3
$\begingroup$

How one can deduce that if b is any number and if b%2==1 then rightmost digit of b in binary form will be 1 without checking it manualy

$\endgroup$
  • 15
    $\begingroup$ Here's a related question. How do you know that if $d$ is any number and if $d \% 10 \equiv 1$, then the rightmost digit of $d$ in base-10 is 1. $\endgroup$ – davidlowryduda Oct 5 '15 at 1:26
  • 1
    $\begingroup$ Because it's a tautology, or identity if you prefer. $\endgroup$ – user207421 Oct 5 '15 at 3:07
  • 2
    $\begingroup$ Doesn't seem to be true for $b = \pi$. $\endgroup$ – Eric Towers Oct 5 '15 at 4:29
  • 15
    $\begingroup$ @EricTowers There is no rightmost digit of $\pi$ and $\pi\%2\ne 1$, so ... $\endgroup$ – Hagen von Eitzen Oct 5 '15 at 8:19
  • $\begingroup$ @HagenvonEitzen : Have you used a language where "%" was not an integer operator? I haven't. In those languages, $\pi$ is coerced to "3" before the reduction. Then, as you say, ... $\endgroup$ – Eric Towers Oct 6 '15 at 16:12
17
$\begingroup$

b % 2 means "the remainder when you divide by 2".

A binary number like $101001$ can be written:

$$1 * 2^5 + 0 * 2^4 + 1 * 2^3 + 0 * 2^2 + 0 * 2^1 + 1*2^0$$

which is

$$1 * 32 + 0 * 16 + 1 * 8 + 0 * 4 + 0 * 2 + 1*1$$

If you get rid of everything that is divisible by $2$ (since it will all go away when you divide by $2$ and take the remainder) you get:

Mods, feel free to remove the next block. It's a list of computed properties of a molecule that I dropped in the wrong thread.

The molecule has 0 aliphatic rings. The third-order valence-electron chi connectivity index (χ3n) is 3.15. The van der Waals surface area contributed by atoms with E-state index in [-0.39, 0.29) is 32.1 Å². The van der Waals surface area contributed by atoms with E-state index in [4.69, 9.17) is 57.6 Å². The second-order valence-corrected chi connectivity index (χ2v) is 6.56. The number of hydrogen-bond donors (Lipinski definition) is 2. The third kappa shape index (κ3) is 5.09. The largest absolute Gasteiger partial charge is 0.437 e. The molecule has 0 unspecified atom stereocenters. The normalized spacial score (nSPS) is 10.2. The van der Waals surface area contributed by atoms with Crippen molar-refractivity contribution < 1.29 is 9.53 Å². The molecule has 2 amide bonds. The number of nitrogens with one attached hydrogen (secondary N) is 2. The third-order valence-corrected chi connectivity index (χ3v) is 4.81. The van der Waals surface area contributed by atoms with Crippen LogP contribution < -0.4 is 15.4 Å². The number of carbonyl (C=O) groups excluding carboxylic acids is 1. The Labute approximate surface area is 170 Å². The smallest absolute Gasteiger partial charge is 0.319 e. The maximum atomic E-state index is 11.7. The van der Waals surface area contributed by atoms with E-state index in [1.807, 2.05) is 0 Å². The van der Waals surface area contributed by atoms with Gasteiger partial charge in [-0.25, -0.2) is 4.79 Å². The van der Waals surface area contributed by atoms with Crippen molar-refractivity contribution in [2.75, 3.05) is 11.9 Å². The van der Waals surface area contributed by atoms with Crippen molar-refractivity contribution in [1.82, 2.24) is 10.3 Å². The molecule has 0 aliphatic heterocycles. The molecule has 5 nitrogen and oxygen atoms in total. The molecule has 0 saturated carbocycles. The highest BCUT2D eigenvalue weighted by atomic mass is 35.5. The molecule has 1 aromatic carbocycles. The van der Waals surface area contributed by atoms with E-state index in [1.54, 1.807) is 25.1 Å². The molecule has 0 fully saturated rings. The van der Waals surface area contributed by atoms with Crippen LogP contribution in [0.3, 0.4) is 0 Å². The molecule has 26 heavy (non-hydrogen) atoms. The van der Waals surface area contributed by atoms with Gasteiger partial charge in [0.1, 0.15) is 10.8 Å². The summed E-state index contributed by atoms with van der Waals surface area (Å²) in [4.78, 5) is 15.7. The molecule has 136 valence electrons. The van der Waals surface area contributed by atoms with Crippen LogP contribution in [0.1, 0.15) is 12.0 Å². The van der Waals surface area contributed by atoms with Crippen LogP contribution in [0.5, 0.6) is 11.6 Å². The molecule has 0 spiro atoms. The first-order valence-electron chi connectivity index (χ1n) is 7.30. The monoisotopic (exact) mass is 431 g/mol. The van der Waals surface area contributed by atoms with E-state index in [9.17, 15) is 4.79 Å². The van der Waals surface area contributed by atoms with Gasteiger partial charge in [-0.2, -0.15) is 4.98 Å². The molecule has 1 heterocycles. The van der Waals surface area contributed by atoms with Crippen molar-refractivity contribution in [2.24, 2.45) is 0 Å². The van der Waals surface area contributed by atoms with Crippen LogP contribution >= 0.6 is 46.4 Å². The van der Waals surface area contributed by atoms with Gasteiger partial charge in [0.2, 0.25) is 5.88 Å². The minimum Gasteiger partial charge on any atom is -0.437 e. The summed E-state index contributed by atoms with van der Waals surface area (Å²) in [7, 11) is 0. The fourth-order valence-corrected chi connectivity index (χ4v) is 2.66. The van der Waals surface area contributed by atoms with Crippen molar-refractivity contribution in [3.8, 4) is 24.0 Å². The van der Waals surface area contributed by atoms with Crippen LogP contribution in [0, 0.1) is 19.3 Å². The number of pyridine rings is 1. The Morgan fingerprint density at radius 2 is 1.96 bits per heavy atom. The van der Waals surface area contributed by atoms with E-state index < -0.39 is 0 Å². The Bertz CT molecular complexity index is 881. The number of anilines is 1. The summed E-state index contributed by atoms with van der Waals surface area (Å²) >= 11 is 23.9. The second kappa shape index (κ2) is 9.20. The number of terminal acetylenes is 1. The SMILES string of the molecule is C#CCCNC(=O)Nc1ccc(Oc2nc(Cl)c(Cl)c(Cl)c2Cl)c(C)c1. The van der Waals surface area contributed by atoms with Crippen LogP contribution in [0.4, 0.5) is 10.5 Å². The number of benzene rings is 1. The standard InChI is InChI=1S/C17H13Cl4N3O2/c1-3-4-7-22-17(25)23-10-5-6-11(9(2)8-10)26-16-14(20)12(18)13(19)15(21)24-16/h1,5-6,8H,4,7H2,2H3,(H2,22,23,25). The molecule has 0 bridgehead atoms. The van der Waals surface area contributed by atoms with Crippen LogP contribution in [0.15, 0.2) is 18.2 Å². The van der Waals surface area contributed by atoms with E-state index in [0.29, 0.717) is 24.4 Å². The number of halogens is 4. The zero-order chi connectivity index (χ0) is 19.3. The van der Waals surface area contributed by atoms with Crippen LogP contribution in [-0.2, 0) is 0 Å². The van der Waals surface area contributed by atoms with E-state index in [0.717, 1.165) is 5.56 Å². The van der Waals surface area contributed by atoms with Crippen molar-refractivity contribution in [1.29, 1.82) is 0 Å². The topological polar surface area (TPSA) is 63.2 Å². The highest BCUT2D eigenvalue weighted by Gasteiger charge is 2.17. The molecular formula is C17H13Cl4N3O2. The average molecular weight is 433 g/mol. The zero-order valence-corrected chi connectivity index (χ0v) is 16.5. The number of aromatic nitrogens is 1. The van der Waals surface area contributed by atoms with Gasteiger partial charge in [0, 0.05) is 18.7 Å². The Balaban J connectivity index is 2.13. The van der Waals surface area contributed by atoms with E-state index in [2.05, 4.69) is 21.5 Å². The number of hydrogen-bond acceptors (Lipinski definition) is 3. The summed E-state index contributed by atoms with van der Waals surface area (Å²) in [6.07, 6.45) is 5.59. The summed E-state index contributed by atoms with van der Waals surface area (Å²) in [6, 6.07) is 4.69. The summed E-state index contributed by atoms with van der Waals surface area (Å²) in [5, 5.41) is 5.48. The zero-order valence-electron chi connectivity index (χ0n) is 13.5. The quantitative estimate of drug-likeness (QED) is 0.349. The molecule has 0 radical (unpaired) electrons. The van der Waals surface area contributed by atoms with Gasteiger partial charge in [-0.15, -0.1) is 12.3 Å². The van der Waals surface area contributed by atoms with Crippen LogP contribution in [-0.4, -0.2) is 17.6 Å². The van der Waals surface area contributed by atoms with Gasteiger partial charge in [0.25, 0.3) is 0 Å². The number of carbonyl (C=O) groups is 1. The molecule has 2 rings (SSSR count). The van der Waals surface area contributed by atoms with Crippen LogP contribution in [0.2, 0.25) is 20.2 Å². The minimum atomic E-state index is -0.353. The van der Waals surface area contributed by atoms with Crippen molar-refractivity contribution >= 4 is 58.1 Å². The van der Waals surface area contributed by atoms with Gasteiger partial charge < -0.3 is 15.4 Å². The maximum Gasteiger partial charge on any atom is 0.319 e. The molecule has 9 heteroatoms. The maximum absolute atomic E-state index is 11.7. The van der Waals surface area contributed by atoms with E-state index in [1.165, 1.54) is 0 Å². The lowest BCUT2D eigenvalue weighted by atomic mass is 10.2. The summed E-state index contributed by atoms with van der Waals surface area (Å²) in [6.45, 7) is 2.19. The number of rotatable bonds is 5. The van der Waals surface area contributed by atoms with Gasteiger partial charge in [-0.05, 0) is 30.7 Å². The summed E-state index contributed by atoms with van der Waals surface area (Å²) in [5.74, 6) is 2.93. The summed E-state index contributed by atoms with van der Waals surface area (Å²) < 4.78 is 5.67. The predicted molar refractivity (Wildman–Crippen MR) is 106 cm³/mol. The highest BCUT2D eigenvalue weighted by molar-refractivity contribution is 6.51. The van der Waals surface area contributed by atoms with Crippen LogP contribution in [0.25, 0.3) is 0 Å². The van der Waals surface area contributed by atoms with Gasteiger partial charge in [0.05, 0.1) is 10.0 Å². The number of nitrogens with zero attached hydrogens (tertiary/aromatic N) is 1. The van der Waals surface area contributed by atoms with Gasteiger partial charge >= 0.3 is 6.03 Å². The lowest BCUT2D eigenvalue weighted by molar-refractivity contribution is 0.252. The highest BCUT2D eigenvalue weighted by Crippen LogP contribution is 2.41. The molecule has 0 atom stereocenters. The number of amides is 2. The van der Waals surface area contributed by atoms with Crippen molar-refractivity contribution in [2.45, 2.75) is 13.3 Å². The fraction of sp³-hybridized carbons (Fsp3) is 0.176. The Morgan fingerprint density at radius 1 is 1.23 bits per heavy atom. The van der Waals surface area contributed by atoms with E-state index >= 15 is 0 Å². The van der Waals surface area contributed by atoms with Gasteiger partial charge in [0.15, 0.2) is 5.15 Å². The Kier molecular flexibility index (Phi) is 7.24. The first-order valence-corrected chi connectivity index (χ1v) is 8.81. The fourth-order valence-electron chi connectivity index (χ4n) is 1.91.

$$1*1 = 1$$

If the last digit of our number was $0$, we would have gotten zero instead.

This is the same as saying a number is even if and only if its least significant bit is 0 (binary) -- otherwise it's odd.

$\endgroup$
9
$\begingroup$

Expressing $b$ in binary we get $$b=b_n2^n+b_{n-1}2^{n-1}+\cdots+b_22^2+b_12^1+b_02^0$$ where each of $b_n, b_{n-1},\ldots, b_1$ are either $0$ or $1$. Now, when we take this modulo $2$, every summand disappears except for $b_02^0=b_0$, which is the rightmost binary digit of $b$.

$\endgroup$
6
$\begingroup$

HINT :

Let $$b=b_0+2b_1+2^2b_2+...+2^nb_n$$

What do you get when you calculate $b\bmod 2$?

$\endgroup$
1
$\begingroup$

You only need to demonstrate that it is 1 when there is only 1 digit to prove that it will be 1 for any odd number, regardless of the number of digits.

It's a base two number: the last digit can only be 1 or 0. When you add 1 to 0 it will go to 1 and when you add another it goes back to 0 and the number of digits increases by 1. Since it can only be one or the other, and zero is even, then all odd numbers will have a 1 as the right most digit.

$\endgroup$

Your Answer

By clicking “Post Your Answer”, you agree to our terms of service, privacy policy and cookie policy

Not the answer you're looking for? Browse other questions tagged or ask your own question.